Non-linear force-free field modelling of solar coronal jets in theoretical configurations
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Coronal jets occur frequently on the Sun, and may contribute significantly to the solar wind. With the suite of instruments available now, we can observe these phenomena in greater detail than ever before. Modeling and simulations can assist further in understanding the dynamic processes involved, but previous studies tend to consider only one mechanism (e.g. emergence or rotation) for the origin of the jet. In this study we model a series of idealised archetypal jet configurations and follow the evolution of the coronal magnetic field. This is a step towards understanding these idealised situations before considering their observational counterparts. Several simple situations are set up for the evolution of the photospheric magnetic field: a single parasitic polarity rotating or moving in a circular path;as well as opposite polarity pairs involved in flyby (shearing), cancellation or emergence; all in the presence of a uniform, open background magnetic field. The coronal magnetic field is evolved in time using a magnetofrictional relaxation method. While magnetofriction cannot accurately reproduce the dynamics of an eruptive phase, the structure of the coronal magnetic field, as well as the buildup of electric currents and free magnetic energy are instructive. Certain configurations and motions produce a flux rope and allow the significant build up of free energy, reminiscent of the progenitors of so-called blowout jets, whereas other, simpler configurations are more comparable to the standard jetmodel. The next stage is a comparison with observed coronal jet structures and their corresponding photospheric evolution.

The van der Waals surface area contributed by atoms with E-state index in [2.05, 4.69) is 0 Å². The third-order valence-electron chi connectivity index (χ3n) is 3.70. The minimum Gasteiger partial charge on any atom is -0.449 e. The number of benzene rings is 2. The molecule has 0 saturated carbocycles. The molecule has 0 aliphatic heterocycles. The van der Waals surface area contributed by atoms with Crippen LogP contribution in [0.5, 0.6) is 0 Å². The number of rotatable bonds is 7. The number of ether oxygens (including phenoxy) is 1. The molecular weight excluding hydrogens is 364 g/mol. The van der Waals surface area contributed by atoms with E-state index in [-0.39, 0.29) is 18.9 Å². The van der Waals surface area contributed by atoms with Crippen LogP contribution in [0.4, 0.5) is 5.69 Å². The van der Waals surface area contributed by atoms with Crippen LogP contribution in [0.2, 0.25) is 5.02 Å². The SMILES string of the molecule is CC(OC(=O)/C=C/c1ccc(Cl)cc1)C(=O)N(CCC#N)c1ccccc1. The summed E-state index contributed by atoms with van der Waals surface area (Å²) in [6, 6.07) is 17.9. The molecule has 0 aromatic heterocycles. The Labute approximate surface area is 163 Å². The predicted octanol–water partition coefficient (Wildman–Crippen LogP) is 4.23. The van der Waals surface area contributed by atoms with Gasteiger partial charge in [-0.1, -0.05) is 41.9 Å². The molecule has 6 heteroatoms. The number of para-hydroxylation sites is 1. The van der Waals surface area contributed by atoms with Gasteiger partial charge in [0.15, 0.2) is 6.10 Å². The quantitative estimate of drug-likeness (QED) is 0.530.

Meyer , K A , Savcheva , A S , Mackay , D H & DeLuca , E E 2019 , ' Non-linear force-free field modelling of solar coronal jets in theoretical configurations ' , Astrophysical Journal .
© 2019, American Astronomical Society. This work has been made available online in accordance with the publisher's policies. This is the author created accepted version manuscript following peer review and as such may differ slightly from the final published version. The final published version of this work is available at https://iopscience.iop.org/journal/0004-637X
DescriptionFunding: KAM and DHM acknowledge the support of the Leverhulme Trust, the STFC and the Carnegie Trustfor the Universities of Scotland.
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